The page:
Anyway, the driving was easy and we were originally shooting to stop in Buffalo, but after looking at the prices of motels Niagara Falls was cheaper by far and since it was only 15 miles away it made more sense, it also means we can swing by the falls tomorrow morning to take a look. I've already been but I figure that there are only so many times you'll see Niagara Falls and I'd be remiss to miss (see what I did there?) the opportunity. Tomorrow the plan is to get as far as possible on the way to St. Louis, the likely place is somewhere in Indiana past Cincinnati. Give Mitch or I a ring on our cells if you are fortunate enough to have the number. Happy trails!

Sunday, June 20, 2010

Setting out!

Well today is the big day. Roughly around 10ish I'll be leaving Bow NH for a long while and heading out on the open road in search of fame and fortune. I'll be driving with another UNH improv alum Mitch and hopefully we'll have lots of adventures and excitement along the way. Some stops that we're already planning: Worcester for Parker and Amy, Fort Leonard Wood Missouri for PFC Hart, Grand Canyon, and Vegas. That's all tentative, we don't mind if we get side tracked on the way, I'd like to see if we could catch a Reds game for instance, and I'm certainly going to find a nice soccer bar on Wednesday morning to watch the US run through Algeria like crap through a goose (movie reference!).

If anyone's got any recommendations for places to stop on the way place let us know! This is particularly pertinent for the stretch from Oklahoma to Arizona, where both Mitch and I are complete outsiders and have no idea what to go see. So just leave a comment at the bottom of the blog with suggestions, or find me on Facebook if you happen to already know me. I'll try to update as often as I can, but no promises that it will be every single night, we may be camping out some nights and obviously will have no internet.

Happy Trails!

Friday, June 18, 2010

The move

Why does one guy worrying about student loans drive cross-country to a place he's never visited, with no job waiting for him, with no guarantee that he will have any success whatsoever? It may sound cliche and it may sound like wishful thinking, but it's for comedy. I was bit by the comedy bug and now's the time to take a chance.

Four summers ago I was 18 years old and starting at the University of New Hampshire in the fall. I was loud, obnoxious even, but basically focused on friends and schoolwork. As I worked to find my niche at school I saw a poster for Improv Anonymous, "UNH's one and only improv comedy troupe" (ya, that was our introduction). With no prior improv experience (though I'd had a background in theater from middle through high school) I auditioned. Obviously I made the cut and for four years I saw the troupe grow in maturity and professionalism. When I started the first thing I was struck by was how close the other members were with each other. They seemed so comfortable being onstage and going places that would make most people quake with fear.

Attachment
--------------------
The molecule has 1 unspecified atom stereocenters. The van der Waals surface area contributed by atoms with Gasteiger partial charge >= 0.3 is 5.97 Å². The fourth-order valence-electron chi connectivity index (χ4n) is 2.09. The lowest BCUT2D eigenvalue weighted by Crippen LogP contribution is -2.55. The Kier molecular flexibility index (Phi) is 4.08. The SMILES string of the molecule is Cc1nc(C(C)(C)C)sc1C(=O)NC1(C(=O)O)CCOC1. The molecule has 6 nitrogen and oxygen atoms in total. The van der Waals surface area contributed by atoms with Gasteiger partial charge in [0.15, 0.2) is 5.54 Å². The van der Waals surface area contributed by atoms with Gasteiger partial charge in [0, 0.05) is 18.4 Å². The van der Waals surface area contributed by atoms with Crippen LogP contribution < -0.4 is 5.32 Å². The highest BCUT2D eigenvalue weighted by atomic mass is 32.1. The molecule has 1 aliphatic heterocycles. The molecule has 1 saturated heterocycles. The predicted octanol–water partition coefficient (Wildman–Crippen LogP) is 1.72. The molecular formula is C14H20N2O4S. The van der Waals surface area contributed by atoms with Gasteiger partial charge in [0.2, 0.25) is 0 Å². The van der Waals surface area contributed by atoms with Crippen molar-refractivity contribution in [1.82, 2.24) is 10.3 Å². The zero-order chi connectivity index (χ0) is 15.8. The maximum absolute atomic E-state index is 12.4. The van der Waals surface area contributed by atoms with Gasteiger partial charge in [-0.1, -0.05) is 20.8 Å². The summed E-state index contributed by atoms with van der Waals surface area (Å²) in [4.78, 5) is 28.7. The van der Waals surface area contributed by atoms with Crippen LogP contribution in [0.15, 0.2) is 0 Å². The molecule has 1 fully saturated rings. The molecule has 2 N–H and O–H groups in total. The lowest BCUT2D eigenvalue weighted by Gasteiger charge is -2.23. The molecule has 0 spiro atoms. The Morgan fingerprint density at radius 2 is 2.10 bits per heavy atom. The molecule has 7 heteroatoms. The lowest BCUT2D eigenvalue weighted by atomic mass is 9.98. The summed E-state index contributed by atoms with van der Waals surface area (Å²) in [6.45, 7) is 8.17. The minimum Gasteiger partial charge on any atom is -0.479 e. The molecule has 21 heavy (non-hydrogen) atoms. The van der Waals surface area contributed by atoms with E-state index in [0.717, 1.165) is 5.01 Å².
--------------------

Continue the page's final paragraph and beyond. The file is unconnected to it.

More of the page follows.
One of the great things about Improv Anonymous was how much emphasis was placed with getting new members up to speed. Every time we finished a round of auditions the whole group would go back to basics, effectively relearning everything we thought we knew. The group was very open with constructive criticism, which seems to be the difference between a serious group and a group doing improv as a hobby. The great thing about this process was that it brought the veterans down to the level of the new members, accelerating an already easy process of becoming new friends. Improv is much easier when you not only trust the person you're with but you want to see them get laughs as well.

Improv was a great thing for an 18 year old freshman to be introduced to. In a purely social sense, it was great to make so many friends. Improv did wonders for my confidence as well, I had always been a very expressive person but I found improv to be my outlet, making hundreds laugh every week is a powerful experience, and you can't help but feel good about yourself when you've felt that roar. It calmed me down from an obnoxious teenager to someone who had found what they were truly good at.

When it came time to graduate I went through the same panic moments everyone with a new liberal arts degree does, what in the world was I supposed to do with my life? My roommate (another member of the troupe) laughingly suggested that we move to LA to do comedy. The more I thought about it, the more I realized how good an idea it was. I was finishing what I thought was a pretty successful run with a college troupe and realized that if I was ever to translate that experience into a lifestyle the time was now. So on Monday, June 21 I am picking my life into a 1997 Honda Civic and heading out on the road to move cross-country on an adventure that right now has no ending. I hope I'm not disappointed but I think I am making this trip for the right reasons. I am incredibly lucky to have this opportunity and also to have such understanding parents who will let me potentially burn through all of my savings to be happy. New Hampshire is great but when it comes to comedic opportunities it comes up a little short. NH will always be my home but I'm willing to take a risk to be happy. I'm sure I won't regret the opportunity.